This building had the rusty remains of a few mattresses, likely used in the 1940s when this site was last occupied.
On the left you can see one of the later air shafts for the mine below, which allowed for natural air exchange with the main production areas of the coal mine. That is to say, there were no fans blowing fresh air down below.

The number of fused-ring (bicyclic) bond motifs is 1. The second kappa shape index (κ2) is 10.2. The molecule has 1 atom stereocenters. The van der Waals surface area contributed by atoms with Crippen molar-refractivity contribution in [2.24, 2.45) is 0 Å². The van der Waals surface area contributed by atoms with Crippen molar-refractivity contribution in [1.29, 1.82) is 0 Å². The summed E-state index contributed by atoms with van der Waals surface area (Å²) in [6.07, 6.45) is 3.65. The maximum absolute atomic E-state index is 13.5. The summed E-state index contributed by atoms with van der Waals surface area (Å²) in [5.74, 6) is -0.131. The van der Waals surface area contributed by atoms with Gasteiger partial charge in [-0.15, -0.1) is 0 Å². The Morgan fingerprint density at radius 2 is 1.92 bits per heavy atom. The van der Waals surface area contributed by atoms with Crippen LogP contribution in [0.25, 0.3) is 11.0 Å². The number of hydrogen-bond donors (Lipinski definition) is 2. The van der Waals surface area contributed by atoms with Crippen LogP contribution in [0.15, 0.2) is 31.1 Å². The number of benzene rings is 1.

Looking out toward Redore from the second floor of the workshop. This is why I love living in Minnesota.
The Barker turning around before it backed into Tac Harbor to unload coal for Minnesota Power.
The inside of the hotel, as seen from inside its beer cave.
The fences helped discourage patients from throwing themselves down the stairs.
Through a section of the tailings boom where mountain winds tore open the sheet metal around the conveyor, I poked my head out.
The two antennae are retracted–the position they would be in if the base was under attack.